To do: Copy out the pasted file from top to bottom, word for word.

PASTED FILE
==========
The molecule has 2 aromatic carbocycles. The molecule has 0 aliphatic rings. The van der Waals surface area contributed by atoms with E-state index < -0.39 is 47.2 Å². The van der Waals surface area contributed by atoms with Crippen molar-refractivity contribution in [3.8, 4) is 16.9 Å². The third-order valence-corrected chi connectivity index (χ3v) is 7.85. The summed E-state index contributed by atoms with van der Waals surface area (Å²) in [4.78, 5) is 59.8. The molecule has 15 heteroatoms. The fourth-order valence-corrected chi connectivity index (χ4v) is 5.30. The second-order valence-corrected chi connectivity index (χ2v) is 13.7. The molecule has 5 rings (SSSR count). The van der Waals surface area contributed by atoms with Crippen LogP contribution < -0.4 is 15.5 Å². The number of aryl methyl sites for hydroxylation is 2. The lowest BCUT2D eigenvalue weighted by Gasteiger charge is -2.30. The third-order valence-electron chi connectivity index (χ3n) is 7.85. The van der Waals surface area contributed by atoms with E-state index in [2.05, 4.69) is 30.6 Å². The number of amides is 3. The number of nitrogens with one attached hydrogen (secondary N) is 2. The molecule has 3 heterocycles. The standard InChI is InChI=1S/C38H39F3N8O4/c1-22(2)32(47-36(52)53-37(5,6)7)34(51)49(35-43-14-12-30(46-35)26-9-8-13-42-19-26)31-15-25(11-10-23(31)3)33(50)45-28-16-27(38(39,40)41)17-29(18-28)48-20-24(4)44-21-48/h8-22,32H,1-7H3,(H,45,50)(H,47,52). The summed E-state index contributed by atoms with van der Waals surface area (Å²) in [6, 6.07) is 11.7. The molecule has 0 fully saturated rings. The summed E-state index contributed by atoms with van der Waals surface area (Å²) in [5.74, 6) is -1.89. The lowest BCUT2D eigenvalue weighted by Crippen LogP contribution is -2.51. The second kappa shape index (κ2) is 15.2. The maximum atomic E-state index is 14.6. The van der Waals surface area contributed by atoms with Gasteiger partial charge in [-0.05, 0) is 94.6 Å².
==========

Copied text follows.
The molecule has 2 aromatic carbocycles. The molecule has 0 aliphatic rings. The van der Waals surface area contributed by atoms with E-state index < -0.39 is 47.2 Å². The van der Waals surface area contributed by atoms with Crippen molar-refractivity contribution in [3.8, 4) is 16.9 Å². The third-order valence-corrected chi connectivity index (χ3v) is 7.85. The summed E-state index contributed by atoms with van der Waals surface area (Å²) in [4.78, 5) is 59.8. The molecule has 15 heteroatoms. The fourth-order valence-corrected chi connectivity index (χ4v) is 5.30. The second-order valence-corrected chi connectivity index (χ2v) is 13.7. The molecule has 5 rings (SSSR count). The van der Waals surface area contributed by atoms with Crippen LogP contribution < -0.4 is 15.5 Å². The number of aryl methyl sites for hydroxylation is 2. The lowest BCUT2D eigenvalue weighted by Gasteiger charge is -2.30. The third-order valence-electron chi connectivity index (χ3n) is 7.85. The van der Waals surface area contributed by atoms with E-state index in [2.05, 4.69) is 30.6 Å². The number of amides is 3. The number of nitrogens with one attached hydrogen (secondary N) is 2. The molecule has 3 heterocycles. The standard InChI is InChI=1S/C38H39F3N8O4/c1-22(2)32(47-36(52)53-37(5,6)7)34(51)49(35-43-14-12-30(46-35)26-9-8-13-42-19-26)31-15-25(11-10-23(31)3)33(50)45-28-16-27(38(39,40)41)17-29(18-28)48-20-24(4)44-21-48/h8-22,32H,1-7H3,(H,45,50)(H,47,52). The summed E-state index contributed by atoms with van der Waals surface area (Å²) in [6, 6.07) is 11.7. The molecule has 0 fully saturated rings. The summed E-state index contributed by atoms with van der Waals surface area (Å²) in [5.74, 6) is -1.89. The lowest BCUT2D eigenvalue weighted by Crippen LogP contribution is -2.51. The second kappa shape index (κ2) is 15.2. The maximum atomic E-state index is 14.6. The van der Waals surface area contributed by atoms with Gasteiger partial charge in [-0.05, 0) is 94.6 Å².